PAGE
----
Wednesday, July 10, 2013

The Harappan Civilization: An Attempt at Unity and Peace

By Matthew Zuk

Harappan Mehenjo-Daro ancient city National Geographic
Mehenjo-Daro - photo by National Geographic
http://www.nationalgeographic.com/history/ancient/images/sw/mohenjo-daro-ruins-285685-sw.jpg

Located in the Indus Valley on the western border of India, the Harappan civilization is one of the largest ancient civilizations that has “flown under the radar” as very few people have heard of it. It existed around 2200-1900 BC and was primarily an agricultural and mercantile community, focusing on farm and trade.[1] This civilization has several aspects that set it apart from the other civilizations of its day such as:
  • Architecture
  • Unity
  • Religion
  • Burials
  • Relative peace

There are two major Harappan city ruins that provide a great deal of insight into the Harappan way of life as well as displaying the advanced and well organized Harappan architecture. Harappa (after which the civilization was named) was the largest city and is thought to have been the capital; Mehenjo-Daro was the second largest city and was most likely the capital of one Harappa’s provinces.[2] Each city is estimated to have housed up to 80,000 people, quite large for that time period.[3] They also had a precise measuring system as well as a written language.[4]

ruins Harappan ancient city
Ruined Harappan city "Dholavira"
http://www.shunya.net/Pictures/WesternIndia/Gujarat/Dholavira/Dholavira64.jpg

Organized Architecture


The architecture of the Harappan civilization was unique for its day. The cities were designed in an extremely uniform and organized manner on a grand scale. It appears that the engineers planned the city before they built it, resulting in much more organization than is typically seen in ancient cities.

Their structures were also uniform; they used bricks of the same material and shape for all of their structures, in both cities. It wasn’t just one city that was built the same way; the two major cities listed above both have bricks the same size.[5] This consistent engineering is very impressive, demonstrating that the people were unified.

The Harappan irrigation system was another architectural feat. Instead of using canals or waterways all year round, they would instead merely use the flood season to their advantage. Their style of irrigation would simply control the water from heavy rainfalls, which caused floods throughout the year.[6] This control of such violent natural disasters is quite impressive coming from such an ancient civilization.

Unified Government


Another aspect of intrigue about the Harappan civilization is the seemingly unified government and lack of castes (social classes). No temples or palaces have been found, which indicates that there did not seem to be a caste system.[7] Typical societies of that time would have sections where the “common” people live, and then there would be the middle (mercantile) class, and lastly there would be the “palace” district where the nobles and/or ruler would live. The Harappan civilization exhibits none of these characteristics, which has caused historians to believe that they did not have a caste system. This would be very rare for that time.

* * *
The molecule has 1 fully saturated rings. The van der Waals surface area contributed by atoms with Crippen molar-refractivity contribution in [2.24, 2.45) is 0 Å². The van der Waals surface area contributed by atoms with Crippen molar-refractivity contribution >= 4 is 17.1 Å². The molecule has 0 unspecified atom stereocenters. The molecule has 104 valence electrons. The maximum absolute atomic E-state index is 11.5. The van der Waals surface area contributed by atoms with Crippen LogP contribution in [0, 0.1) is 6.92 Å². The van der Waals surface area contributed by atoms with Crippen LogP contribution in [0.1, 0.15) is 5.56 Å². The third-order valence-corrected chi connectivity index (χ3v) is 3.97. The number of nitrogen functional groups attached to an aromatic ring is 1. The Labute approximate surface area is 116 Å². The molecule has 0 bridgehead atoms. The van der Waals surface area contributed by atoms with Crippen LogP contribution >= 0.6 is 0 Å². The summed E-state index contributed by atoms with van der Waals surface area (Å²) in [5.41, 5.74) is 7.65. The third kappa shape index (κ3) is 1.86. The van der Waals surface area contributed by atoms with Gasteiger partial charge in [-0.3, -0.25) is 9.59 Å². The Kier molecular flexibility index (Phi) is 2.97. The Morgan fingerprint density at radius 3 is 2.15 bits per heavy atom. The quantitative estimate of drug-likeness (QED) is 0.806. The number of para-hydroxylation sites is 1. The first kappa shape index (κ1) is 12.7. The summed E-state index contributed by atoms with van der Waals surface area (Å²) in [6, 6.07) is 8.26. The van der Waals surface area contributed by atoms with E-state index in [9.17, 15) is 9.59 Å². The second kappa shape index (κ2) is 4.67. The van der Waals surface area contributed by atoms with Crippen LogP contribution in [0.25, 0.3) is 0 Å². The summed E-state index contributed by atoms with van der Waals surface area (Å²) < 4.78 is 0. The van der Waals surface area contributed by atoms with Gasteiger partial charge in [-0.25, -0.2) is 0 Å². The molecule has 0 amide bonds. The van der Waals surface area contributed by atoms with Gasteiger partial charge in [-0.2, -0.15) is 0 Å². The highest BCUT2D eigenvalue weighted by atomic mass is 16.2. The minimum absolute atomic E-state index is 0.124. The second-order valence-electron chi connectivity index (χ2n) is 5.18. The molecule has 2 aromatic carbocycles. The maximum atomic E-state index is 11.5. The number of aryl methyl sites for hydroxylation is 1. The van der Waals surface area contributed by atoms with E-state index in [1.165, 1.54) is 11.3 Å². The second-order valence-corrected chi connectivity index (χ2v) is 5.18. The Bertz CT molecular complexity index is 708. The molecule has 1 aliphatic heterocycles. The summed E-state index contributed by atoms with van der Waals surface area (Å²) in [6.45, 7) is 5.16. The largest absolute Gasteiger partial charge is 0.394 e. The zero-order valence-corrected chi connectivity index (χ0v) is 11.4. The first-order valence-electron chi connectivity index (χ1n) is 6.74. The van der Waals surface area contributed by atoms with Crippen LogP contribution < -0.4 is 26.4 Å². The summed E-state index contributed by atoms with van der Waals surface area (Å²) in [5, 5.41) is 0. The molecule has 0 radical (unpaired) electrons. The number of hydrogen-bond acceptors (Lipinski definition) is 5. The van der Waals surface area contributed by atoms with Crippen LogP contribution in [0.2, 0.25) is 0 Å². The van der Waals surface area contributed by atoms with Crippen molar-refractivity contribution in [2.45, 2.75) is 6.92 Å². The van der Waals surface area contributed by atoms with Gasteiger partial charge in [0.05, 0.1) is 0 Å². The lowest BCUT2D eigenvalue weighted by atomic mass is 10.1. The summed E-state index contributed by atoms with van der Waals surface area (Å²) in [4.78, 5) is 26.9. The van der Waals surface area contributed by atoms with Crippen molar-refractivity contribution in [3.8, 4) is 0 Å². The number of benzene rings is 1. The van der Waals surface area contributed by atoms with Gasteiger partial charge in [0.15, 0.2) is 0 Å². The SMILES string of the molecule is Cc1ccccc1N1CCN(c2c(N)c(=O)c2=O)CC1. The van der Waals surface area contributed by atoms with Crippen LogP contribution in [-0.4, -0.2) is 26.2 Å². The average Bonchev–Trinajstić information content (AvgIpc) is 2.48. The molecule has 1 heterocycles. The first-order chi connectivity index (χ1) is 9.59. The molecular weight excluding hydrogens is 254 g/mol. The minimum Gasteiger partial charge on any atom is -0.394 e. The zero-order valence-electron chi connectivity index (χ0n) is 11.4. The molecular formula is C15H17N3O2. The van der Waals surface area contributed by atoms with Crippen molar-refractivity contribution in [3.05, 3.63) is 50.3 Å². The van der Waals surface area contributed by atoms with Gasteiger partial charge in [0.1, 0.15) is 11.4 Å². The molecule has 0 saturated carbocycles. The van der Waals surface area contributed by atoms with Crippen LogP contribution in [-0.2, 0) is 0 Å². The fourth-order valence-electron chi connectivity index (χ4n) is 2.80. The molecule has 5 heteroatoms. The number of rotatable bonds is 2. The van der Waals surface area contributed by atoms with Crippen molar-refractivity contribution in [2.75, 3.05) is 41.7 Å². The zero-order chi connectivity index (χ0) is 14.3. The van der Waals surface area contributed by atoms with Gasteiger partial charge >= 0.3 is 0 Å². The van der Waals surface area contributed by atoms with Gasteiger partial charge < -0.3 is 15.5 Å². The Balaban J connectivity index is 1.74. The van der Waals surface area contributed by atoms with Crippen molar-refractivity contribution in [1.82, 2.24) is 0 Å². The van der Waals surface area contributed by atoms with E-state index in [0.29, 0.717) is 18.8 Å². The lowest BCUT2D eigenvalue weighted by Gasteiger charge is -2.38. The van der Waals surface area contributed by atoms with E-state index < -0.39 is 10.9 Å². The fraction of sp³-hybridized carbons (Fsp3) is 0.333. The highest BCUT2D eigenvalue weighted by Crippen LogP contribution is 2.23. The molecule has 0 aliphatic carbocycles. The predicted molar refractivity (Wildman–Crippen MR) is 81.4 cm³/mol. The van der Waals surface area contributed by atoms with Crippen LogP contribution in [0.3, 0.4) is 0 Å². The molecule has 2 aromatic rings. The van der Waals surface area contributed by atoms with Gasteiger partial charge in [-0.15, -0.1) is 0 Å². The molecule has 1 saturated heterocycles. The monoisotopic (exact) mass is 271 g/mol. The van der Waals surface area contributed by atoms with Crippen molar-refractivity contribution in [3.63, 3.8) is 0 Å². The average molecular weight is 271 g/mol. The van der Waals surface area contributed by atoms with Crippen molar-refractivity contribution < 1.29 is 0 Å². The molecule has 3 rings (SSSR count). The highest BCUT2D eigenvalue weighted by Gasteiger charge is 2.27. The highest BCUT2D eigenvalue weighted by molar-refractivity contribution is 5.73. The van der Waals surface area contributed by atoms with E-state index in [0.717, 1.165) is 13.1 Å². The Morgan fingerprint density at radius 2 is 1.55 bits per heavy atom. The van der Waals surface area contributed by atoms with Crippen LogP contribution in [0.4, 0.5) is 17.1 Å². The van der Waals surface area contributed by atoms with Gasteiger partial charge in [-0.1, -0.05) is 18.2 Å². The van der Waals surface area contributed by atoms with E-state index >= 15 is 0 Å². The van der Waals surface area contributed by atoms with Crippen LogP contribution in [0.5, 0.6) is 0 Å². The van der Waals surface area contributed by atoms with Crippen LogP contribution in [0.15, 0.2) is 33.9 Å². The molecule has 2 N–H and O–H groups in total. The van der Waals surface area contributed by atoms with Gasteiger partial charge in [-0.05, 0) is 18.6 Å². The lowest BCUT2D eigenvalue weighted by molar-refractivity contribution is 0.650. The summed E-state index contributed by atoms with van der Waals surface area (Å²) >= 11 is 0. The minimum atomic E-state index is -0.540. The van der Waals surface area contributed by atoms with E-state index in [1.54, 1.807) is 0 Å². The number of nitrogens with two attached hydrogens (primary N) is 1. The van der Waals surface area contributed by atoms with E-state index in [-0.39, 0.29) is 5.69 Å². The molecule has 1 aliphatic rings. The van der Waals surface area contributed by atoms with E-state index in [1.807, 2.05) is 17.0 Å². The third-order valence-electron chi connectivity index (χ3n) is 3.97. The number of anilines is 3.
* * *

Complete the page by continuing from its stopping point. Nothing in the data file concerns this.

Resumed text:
Their governing body is also a mystery as it is yet unknown how their government was run. Did the religious priesthood run it? A king? A council? A group? Or was it another form of government? These questions remain unanswered due to the lack of both palaces and temples.[8] However, even though it is unknown who held power it is apparent that the government was unified, or at the very least the people were. This is seen in the well-organized layout of all of their cities. It is one thing to have a single well organized city in an empire, it is an entirely different matter when all of the cities have similar layouts, all organized, built with the same material, the same sized bricks. 

ancient skull Harappan trauma evil war
Skull with evidence of blunt force trauma
http://images.nationalgeographic.com/wpf/media-content/photos/000/668/cache/66812_420x315-cb1367250460.jpg

It has long been held by historians that they were a somewhat peaceful people with small amounts of civil strife. It was once thought that they were almost entirely peaceful, however recent evidence shows they were not beyond violence. Skeletons have been found evidencing that people were killed by blunt force trauma and other brutal deaths showing there was conflict and crime.[9] They also had fortified cities and weapons to defend against invasion, so they were not completely peaceful as many would like to believe.[10]

Non-existent Religion?


Yet another interesting aspect of the Harappan is the absence of a central religion. Due to the lack of temples it is unknown what their religious system was. They also did not seem to place any significance on burial chambers; all of the burials found thus far are simple and small.[11] Both of these aspects are almost unheard of! All other civilizations of that time had some sort of temple system or place of worship and yet these have not been found in Harappa. Most pagan civilizations of that time also placed a great deal of emphasis on the afterlife and therefore created elaborate tombs in order to better prepare for the life after death. However this is not found at Harappa either, leading to the question of why? This question remains unanswered.

Rapid Downfall


One of the reasons few have heard of this civilization is due to their incredibly rapid demise, the cause of which is not entirely known. Around 1900-1800 BC they were invaded by a group known as the “Aryans”. Very little is known about this group, however it is widely believed that they were pantheistic indo-europeans who swept through the area. They are said to be a very warlike people, skilled in chariot use as well as mathematics and astronomy. They swept through the Indus Valley area and eventually controlled most of modern day India.[12]

Map of Indus Valley
http://3.bp.blogspot.com/-zB8wRDiOOl4/TrfJhgrmZ0I/AAAAAAAAATU/nETf5Ehs4SA/s200/Indus+Valley+Map.png